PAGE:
Date: Tue, 6 Sep 2005 15:32:21 -0400 From: "Jeff Tonole" <jtonole at twcny.rr.com> Subject: Guess the Contaminant After 13 years of brewing, I have my first infection problem. And it's arrived at a particularly bad time, since I've been in a bit of a brewing frenzy recently (5 batches in the past few weeks, and most of them appear to have this problem). So, I was hoping that someone out there could help me identify the problem and figure out how to prevent it in future batches. A search through the HBD archives turned up this description (from 1990!), which is very similar to what I see in my fermenters: > a sort of bluish-green "skin" over the surface, patches of > what looked like bread mold floating here and there, and > a few gigantic bubbles that lasted for days. I would modify it to say that the "skin" is more white than bluish-green and looks like an oil slick on the surface of the beer. Another post in the archives (by a biologist) described a similar problem and identified it as bacilliform bacteria. (Would that be something like lactobacillus?) Each batch has a somewhat unpleasant aroma, but I did not taste any blatant off-flavors. However, the flavor of each had definitely changed from the previous time I tasted them. They were also kind of bubbly, like they were full of CO2. I brew outside, but everything else -- fermentation, racking, cleaning, etc. -- happens in the basement. We had a hot and muggy summer, and the basement got pretty musty. We have a dehumidifier, but it wasn't running all the time. It's possible I picked up some kind of airborne contaminant while racking. I'm also wondering about my sanitizing solution. I use Star San, but the bottle I currently have is about three years old. Does Star San lose its effectiveness after a few years? Another possible source -- I made a batch of wine and used some of the same equipment (racking cane and hoses, one fermenter) as I use for beer. The wine is fine, but are there bacteria or wild yeasts that may have migrated from the wine and caused problems in beer? I'm replacing all of my hoses and racking canes, and I'll be giving my fermenters an intense cleaning. Is there anything else I can do to prevent the reoccurrence of this infection? Apologies for the long post, and thanks in advance for the help. jeff tonole Ithaca, NY Return to table of contents
Date: Tue, 6 Sep 2005 14:53:48 -0700 (PDT) From: Chuck Doucette <cdoucette61 at yahoo.com> Subject: Counterflo (sort of) chiller... Mike, I have been using a similar setup since I started brewing and have had few problems with it. My setup is housed in a 5 gal. bucket obtained from Home Depot. I used 20ft. of 3/8ths copper tubing. The coil was formed using a gallon paint can, and fixed in the bucket with 1" PVC pipe sections as spacers between the coil and bucket. I can fill the bucket with ice and water and cool 5 gal. of wort to approx. 75 deg. in 5 or 10 minutes (or as fast as it will drain through a 3/8ths tube). Now that I am brewing 10 gal. batches, I have added a plastic spigot and just add more ice after draining a small amount of water. I am considering building a new one with more copper in a larger bucket, because the final temp. has not been getting down to the 75 deg. mark with the 10 gal. batches. It is no harder to clean or sanitize than a counterflow chiller, and has been quite easy to use. Chuck O'Fallon, IL Return to table of contents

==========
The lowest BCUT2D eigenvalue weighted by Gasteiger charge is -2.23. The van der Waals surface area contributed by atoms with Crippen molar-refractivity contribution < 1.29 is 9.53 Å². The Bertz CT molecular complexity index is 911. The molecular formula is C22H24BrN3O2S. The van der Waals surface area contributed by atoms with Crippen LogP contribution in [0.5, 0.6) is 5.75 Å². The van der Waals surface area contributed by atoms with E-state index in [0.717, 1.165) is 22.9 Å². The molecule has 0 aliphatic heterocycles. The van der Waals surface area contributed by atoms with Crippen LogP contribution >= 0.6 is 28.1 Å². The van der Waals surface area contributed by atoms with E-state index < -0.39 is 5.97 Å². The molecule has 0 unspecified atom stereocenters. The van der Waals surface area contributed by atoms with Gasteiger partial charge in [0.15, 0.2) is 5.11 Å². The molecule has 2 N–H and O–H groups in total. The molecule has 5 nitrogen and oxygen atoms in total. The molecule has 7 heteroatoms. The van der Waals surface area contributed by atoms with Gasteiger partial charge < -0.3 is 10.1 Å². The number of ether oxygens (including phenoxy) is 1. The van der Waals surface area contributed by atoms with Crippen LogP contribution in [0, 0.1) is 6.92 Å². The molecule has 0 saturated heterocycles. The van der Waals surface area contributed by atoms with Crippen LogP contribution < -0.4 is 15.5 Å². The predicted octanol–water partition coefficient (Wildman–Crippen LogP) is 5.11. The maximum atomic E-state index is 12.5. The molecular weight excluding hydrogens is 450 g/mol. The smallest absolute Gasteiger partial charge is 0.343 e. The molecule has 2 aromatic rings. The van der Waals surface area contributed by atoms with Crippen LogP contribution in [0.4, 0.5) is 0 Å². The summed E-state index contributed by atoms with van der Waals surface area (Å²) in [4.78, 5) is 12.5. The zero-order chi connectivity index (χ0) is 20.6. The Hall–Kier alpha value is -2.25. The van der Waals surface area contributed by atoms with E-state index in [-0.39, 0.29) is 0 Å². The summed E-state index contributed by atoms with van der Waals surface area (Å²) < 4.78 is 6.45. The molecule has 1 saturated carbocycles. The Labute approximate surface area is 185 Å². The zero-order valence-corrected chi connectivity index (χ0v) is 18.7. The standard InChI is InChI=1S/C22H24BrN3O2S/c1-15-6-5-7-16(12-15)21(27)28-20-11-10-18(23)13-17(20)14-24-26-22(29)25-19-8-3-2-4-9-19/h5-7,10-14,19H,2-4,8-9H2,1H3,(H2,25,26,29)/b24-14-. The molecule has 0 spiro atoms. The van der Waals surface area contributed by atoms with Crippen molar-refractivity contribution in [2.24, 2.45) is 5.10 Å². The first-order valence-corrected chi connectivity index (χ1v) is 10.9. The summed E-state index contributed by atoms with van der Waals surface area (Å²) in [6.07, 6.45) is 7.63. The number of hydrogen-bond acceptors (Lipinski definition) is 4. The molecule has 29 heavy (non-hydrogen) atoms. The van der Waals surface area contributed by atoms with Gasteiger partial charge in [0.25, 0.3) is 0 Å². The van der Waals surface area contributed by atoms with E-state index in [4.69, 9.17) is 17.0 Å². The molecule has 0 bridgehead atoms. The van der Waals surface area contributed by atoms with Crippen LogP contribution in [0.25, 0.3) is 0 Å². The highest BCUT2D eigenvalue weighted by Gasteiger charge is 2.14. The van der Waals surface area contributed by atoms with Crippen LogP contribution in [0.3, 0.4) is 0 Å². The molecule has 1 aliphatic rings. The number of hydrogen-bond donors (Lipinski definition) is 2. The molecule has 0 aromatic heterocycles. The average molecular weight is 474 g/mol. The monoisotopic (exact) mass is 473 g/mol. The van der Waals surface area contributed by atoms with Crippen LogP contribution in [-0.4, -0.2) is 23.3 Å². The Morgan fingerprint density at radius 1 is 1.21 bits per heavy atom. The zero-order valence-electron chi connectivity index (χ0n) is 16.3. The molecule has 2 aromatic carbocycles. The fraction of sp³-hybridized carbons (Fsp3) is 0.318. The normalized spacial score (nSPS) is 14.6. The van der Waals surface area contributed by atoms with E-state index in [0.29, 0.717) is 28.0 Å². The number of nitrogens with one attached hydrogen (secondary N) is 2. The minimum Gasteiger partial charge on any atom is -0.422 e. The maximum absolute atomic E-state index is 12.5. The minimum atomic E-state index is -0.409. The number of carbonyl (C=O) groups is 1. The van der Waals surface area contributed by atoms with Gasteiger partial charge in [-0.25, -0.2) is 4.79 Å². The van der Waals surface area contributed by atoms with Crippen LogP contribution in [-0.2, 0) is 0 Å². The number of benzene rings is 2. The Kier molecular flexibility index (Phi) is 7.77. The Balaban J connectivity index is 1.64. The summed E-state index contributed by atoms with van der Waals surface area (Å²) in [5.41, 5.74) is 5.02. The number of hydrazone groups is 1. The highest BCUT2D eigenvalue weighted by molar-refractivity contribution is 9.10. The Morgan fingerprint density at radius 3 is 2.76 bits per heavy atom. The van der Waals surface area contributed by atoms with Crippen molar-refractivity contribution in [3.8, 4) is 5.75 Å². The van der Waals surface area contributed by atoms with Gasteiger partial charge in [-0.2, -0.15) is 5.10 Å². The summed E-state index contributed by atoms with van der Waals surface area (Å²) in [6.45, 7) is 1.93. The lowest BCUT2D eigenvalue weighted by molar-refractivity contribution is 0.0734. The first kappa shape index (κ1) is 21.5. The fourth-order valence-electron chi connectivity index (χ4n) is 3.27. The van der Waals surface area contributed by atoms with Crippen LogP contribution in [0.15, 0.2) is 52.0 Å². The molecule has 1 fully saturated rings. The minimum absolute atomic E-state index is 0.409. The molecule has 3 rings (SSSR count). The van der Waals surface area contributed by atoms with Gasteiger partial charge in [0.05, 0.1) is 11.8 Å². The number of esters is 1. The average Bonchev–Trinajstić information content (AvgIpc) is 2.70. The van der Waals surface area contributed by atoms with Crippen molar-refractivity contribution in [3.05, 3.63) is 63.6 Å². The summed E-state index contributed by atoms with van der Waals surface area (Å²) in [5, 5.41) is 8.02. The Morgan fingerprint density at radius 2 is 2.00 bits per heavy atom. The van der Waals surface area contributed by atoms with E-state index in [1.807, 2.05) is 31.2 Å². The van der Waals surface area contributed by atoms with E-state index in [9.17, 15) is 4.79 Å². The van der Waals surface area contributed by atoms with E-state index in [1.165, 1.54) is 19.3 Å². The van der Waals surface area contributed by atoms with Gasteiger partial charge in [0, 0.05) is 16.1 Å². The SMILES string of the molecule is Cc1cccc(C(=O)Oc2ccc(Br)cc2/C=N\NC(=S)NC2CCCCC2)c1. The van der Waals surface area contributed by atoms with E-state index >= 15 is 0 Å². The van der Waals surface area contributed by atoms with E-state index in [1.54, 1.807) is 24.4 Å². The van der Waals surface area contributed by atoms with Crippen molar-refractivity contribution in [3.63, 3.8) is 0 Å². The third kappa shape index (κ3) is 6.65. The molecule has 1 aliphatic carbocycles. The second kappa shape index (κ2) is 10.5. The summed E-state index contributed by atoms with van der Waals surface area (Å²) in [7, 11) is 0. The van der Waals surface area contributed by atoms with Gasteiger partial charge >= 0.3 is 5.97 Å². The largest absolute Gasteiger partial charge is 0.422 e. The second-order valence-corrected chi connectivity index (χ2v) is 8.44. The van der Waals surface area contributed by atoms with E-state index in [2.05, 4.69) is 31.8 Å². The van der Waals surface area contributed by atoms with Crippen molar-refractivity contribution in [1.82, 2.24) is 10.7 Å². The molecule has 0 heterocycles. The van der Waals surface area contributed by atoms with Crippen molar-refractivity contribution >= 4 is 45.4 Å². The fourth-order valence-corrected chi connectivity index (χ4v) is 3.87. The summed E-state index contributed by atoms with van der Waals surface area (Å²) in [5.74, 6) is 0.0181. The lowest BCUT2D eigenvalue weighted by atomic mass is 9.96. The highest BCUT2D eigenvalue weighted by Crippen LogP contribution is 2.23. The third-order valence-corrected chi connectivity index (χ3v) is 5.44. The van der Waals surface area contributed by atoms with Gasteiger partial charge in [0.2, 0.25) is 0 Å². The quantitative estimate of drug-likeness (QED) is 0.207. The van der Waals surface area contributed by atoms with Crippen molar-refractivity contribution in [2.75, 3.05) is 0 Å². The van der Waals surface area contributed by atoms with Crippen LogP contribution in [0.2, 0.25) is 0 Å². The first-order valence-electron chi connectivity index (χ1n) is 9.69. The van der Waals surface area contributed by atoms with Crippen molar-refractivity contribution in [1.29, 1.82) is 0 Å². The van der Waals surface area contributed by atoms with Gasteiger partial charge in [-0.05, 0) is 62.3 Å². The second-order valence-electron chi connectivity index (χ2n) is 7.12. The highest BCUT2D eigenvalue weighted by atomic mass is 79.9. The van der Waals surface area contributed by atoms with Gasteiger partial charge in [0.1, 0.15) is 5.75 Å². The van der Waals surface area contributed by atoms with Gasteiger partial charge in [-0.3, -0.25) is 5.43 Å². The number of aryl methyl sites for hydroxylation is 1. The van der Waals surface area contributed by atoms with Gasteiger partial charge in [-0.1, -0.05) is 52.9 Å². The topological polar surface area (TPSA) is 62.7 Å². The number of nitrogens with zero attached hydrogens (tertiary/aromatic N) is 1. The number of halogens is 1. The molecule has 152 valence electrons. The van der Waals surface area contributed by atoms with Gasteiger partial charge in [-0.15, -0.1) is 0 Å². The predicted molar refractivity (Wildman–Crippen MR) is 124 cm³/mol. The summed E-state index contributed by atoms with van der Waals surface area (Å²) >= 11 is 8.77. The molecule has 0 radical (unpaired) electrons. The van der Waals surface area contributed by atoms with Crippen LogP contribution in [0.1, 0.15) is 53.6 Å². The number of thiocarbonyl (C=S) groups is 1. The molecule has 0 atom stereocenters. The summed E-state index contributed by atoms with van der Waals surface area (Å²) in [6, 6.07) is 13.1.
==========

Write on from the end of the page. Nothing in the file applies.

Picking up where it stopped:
Date: Tue, 6 Sep 2005 15:28:13 -0700 (PDT) From: Matt <baumssl27 at yahoo.com> Subject: hose problems Recently I had two batches ruined by infection. Because of some bottle-to-bottle variation, increasing nastiness with time, and because the beers tasted great in the fermenter, I suspected my vinyl bottling hose was the source of the infection. The hose smelled suspect, looked suspect, and was discarded. Beers bottled with a new hose did not suffer from infection. I'm not confident that I can keep standard clear vinyl hoses clean and free of both microorganisms and chemical residues for more than a few batches. They seem porous and unreliable, and don't smell good even when new. So I ordered some high-temp thermoplastic rubber hose, which can be boiled to sanitize. Unfortunately, this 3/8" ID hose does not make a tight seal when slipped over a standard 3/8" acrylic racking cane, so it entrains air into the finished beer if you try to siphon with it. Bad. I tried steel hose clamps--they don't solve the problem. My questions are these: 1. Is it safe/advisable to boil regular vinyl tubing to sanitize it? Will it leach unsafe or untasty chemicals into my beer? 2. Does anyone know a convenient/sanitary way to make 3/8" ID thermoplastic tubing seal tightly on a 3/8" acrylic racking cane? 3. Can anyone convincingly state a regimen for keeping standard vinyl hoses clean for more than a few batches? Return to table of contents
Date: Tue, 6 Sep 2005 15:57:14 -0700 From: "Chad Stevens" <zuvaruvi at cox.net> Subject: Homebrew in New Orleans >From time to time my job takes me away from home. Just about everywhere I've gone, homebrewers have taken me under their mash tuns and kept me safe and sound. Well, in about a week I'm being deployed to New Orleans to bat clean-up. I'm not sure how mobile I'll be, but if any of you from New Orleans to Biloxi (most likely Baton Rouge area) would care to help me keep my sanity...send me an email off-line. I look forward to mashing in with you (or helping you drink your warm brew before it goes bad), Chad Stevens QUAFF San Diego Return to table of contents
Date: Tue, 6 Sep 2005 17:10:34 -0700 (PDT) From: Paul Kensler <paul_kensler at yahoo.com> Subject: Yeast strain equivalency? I seem to remember somewhere, that somebody had been keeping up a yeast strain equivalency table that documented which yeast strains were the same across various yeast suppliers. I've googled and googled, but I can't seem to find it. I'd like to track down the Wyeast or White Labs equivalent or comparable strains for some old Yeast Culture Kit Co. and Brewtek yeasts I used to brew with... Thanks in advance, Paul Kensler Tampa, FL Return to table of contents